By 1988, Blue Oyster Cult was a mere shadow of what it had once been. The mighty classic hard rock titans, who had released gems like “(Don’t Fear) the Reaper,” “Burnin’ for You,” “Godzilla,” “Hot Rails to Hell,” and “Black Blade” were down to a mere two classic members, and their more recent albums to the time had gotten mixed reviews. Only guitarist/vocalist Eric Bloom and Donald “Buck Dharma” Roeser remained from the group’s classic lineup.
Apart from the band, classic drummer Albert Bouchard was working on a new album project called Imaginos. Largely based on the poems and stories of long-time band manager/songwriter/producer Sandy Pearlman, it was to be a concept album, telling a complex story to its audience. The album was initially rejected by the record company, who had no desire to release it as an Albert Bouchard solo album. Over its many years of recording, countless guests participated in the recording sessions, including Robby Krieger, Aldo Nova, Joe Satriani, and Kanny Aaronson. Ultimately, it became a classic Blue Oyster Cult lineup reunion of sorts, when the Bouchard Brothers and Allen Lanier returned to the fold, adding their touches to the release (though it is not clear if all of the musicians were actually in the studio together at the same time at any point during the sessions).
Released at long last in 1988 as a Blue Oyster Cult album, the record received positive reviews but was commercially unsuccessful; it ended up being the final album the band released for Columbia Records. While the band has recorded subsequent studio efforts in their post-Columbia years, they would never again ascend to the levels of popularity that they had during their commercial peak in the years prior to this album’s release. Imaginos is truly the end of an era for the band, and marks the final time all five classic Blue Oyster Cult members would appear on a studio album; classic keyboardist Allen Lanier passed away in 2013.
"Wild King" Mix of the rerecorded "Astronomy." Features spoken word intro from Stephen King. This is not the same rerecorded version that appears on the album itself, but rather a remix of sorts.
Yes, Imaginos is a concept album. No, I do not know what the hell the story is about, and I have given up trying to find out at this point, only having read mere fragments online. An alternative mix of the rerecorded “Astronomy” (link above) features a spoken word intro from Stephen King; you will learn more about the album’s story by listening to that intro than you will actually trying to make sense of the songs; it was meant to be multiple albums and many songs were meant to be a part of the story that did not make the final cut. The fact that they were arranged on the LP out of order certainly did not help things (is it just me, or does this remind anyone of another little concept album out there called Music from the Elder?)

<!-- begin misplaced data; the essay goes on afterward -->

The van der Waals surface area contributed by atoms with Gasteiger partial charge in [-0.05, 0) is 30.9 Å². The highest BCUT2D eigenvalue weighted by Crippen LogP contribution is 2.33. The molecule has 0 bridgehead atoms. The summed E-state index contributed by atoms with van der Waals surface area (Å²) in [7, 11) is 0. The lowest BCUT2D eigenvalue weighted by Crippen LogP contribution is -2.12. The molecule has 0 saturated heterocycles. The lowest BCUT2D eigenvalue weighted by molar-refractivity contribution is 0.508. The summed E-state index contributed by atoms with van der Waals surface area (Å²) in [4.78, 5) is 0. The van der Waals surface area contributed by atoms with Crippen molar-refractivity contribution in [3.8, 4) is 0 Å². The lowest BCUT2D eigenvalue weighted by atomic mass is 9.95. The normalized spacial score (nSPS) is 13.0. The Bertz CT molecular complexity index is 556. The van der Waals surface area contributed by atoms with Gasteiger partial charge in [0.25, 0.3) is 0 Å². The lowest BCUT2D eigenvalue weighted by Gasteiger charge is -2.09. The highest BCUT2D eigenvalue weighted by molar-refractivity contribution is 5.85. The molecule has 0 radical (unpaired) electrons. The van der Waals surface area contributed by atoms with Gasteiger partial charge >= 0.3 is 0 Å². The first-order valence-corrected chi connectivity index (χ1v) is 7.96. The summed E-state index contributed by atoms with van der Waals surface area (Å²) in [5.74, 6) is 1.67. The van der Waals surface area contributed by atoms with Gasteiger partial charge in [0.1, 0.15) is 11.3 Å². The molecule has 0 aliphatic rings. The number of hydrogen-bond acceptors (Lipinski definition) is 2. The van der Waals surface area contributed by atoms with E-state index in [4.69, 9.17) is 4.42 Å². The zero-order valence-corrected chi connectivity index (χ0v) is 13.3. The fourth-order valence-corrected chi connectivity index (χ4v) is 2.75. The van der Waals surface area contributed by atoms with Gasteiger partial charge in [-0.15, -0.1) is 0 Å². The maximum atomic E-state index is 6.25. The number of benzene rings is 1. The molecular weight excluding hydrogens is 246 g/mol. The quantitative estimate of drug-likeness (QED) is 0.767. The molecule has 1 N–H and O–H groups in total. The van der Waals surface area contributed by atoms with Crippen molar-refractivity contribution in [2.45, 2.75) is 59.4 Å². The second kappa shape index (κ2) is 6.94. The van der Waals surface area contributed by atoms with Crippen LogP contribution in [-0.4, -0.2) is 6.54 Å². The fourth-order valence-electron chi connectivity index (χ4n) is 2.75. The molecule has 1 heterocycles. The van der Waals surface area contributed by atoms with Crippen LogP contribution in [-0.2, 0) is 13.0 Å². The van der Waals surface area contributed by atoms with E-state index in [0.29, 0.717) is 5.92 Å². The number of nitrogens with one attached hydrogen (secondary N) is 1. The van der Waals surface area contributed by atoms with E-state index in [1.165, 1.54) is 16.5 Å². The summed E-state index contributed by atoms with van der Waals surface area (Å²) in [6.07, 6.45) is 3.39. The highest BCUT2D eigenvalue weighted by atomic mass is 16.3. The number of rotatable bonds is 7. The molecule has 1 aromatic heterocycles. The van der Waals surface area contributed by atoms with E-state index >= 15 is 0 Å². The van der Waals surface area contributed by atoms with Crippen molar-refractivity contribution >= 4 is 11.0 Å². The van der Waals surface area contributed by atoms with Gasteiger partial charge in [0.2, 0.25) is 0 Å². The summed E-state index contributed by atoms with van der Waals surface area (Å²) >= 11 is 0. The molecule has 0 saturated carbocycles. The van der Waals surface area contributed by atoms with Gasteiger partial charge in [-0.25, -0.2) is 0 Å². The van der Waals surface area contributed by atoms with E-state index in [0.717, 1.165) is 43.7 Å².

But, if you are like me, you do not care about the story. You are here to ROCK.
And in that regard, Imaginos kicks ass. Whether it is a true Blue Oyster Cult album or some sort of Albert Bouchard solo record with guest stars galore, fans cannot deny that this album was the strongest to bare the BOC name since 1981’s Fire of Unknown Origin. Many of the songs are more straightforward hard and heavy rockers, but there is also clearly some 80s pop influence and more progressive sounds in places as well. Inventive songwriting is indeed on display here; just do not waste time trying to put it all together as a coherent story. You will just end up with a headache.
Musical highlights are plentiful on this underrated gem of an album. The opening cut, “I Am the One You Warned Me of,” is one of the band’s hardest and heaviest rockers ever made, and one of my favorite songs they ever recorded. “Les Invisibles” is an equally impressive rocker, and one that brings keyboards into the mix, giving it a distinctly 80s sound but never feeling dated. A number of the tracks on the album are longer, more progressive numbers, which definitely show the band’s musical capabilities and diversity alike. I admit I probably could have done without the rerecorded “Astronomy,” but that is only because the original on Secret Treaties was perfect to begin with. The closing pair of tracks, “Blue Oyster Cult” (that is the title of a song) and the title cut, finish this record off in fine form, leaving a lasting impression on any BOC fan that gives the record a chance.
The album was out of print for years, but was remastered and reissued a few years back when the band did their Complete Columbia Years box set. As such, any fan of the group who is interested in giving the album a listen, or repurchasing it for their collection, will be able to do so. If you are looking to complete your “Classic BOC Years” collection on CD, the aforementioned box set is the way to go.
Imaginos is one of the more unusual releases in the Blue Oyster Cult catalogue, but it is also an excellent record that deserves a second look. The album should have been more successful and gotten more publicity, but ultimately fell victim to record company politics and never got the credit it should have. If you are a Blue Oyster Cult fan, this one comes strongly recommended. Newbies may want to start with one of the earlier releases such as Agents of Fortune or Fire of Unknown Origin, but if you are an established fan looking to dig deeper, Imaginos might be right up your alley. Very highly recommended!